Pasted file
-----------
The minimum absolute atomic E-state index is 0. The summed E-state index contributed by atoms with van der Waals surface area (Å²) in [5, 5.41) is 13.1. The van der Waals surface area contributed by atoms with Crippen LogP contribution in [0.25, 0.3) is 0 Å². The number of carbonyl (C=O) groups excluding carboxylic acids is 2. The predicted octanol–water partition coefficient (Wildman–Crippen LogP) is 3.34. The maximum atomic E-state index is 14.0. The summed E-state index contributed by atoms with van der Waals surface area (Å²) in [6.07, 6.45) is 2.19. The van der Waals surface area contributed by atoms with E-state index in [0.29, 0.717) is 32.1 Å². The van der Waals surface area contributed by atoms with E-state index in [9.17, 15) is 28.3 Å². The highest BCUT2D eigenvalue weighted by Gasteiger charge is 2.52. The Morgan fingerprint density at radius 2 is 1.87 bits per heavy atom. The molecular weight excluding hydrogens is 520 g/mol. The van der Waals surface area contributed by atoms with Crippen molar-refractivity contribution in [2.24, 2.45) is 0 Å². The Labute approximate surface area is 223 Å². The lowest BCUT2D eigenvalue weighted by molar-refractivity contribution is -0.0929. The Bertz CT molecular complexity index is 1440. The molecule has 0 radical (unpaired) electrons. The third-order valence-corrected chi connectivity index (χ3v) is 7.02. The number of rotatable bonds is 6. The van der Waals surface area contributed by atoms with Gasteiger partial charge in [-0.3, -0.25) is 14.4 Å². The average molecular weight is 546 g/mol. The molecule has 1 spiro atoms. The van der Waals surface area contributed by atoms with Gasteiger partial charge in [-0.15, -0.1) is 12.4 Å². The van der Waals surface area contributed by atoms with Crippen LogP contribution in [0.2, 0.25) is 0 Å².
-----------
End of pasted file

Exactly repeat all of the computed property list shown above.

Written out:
The minimum absolute atomic E-state index is 0. The summed E-state index contributed by atoms with van der Waals surface area (Å²) in [5, 5.41) is 13.1. The van der Waals surface area contributed by atoms with Crippen LogP contribution in [0.25, 0.3) is 0 Å². The number of carbonyl (C=O) groups excluding carboxylic acids is 2. The predicted octanol–water partition coefficient (Wildman–Crippen LogP) is 3.34. The maximum atomic E-state index is 14.0. The summed E-state index contributed by atoms with van der Waals surface area (Å²) in [6.07, 6.45) is 2.19. The van der Waals surface area contributed by atoms with E-state index in [0.29, 0.717) is 32.1 Å². The van der Waals surface area contributed by atoms with E-state index in [9.17, 15) is 28.3 Å². The highest BCUT2D eigenvalue weighted by Gasteiger charge is 2.52. The Morgan fingerprint density at radius 2 is 1.87 bits per heavy atom. The molecular weight excluding hydrogens is 520 g/mol. The van der Waals surface area contributed by atoms with Crippen molar-refractivity contribution in [2.24, 2.45) is 0 Å². The Labute approximate surface area is 223 Å². The lowest BCUT2D eigenvalue weighted by molar-refractivity contribution is -0.0929. The Bertz CT molecular complexity index is 1440. The molecule has 0 radical (unpaired) electrons. The third-order valence-corrected chi connectivity index (χ3v) is 7.02. The number of rotatable bonds is 6. The van der Waals surface area contributed by atoms with Gasteiger partial charge in [-0.3, -0.25) is 14.4 Å². The average molecular weight is 546 g/mol. The molecule has 1 spiro atoms. The van der Waals surface area contributed by atoms with Gasteiger partial charge in [-0.15, -0.1) is 12.4 Å². The van der Waals surface area contributed by atoms with Crippen LogP contribution in [0.2, 0.25) is 0 Å².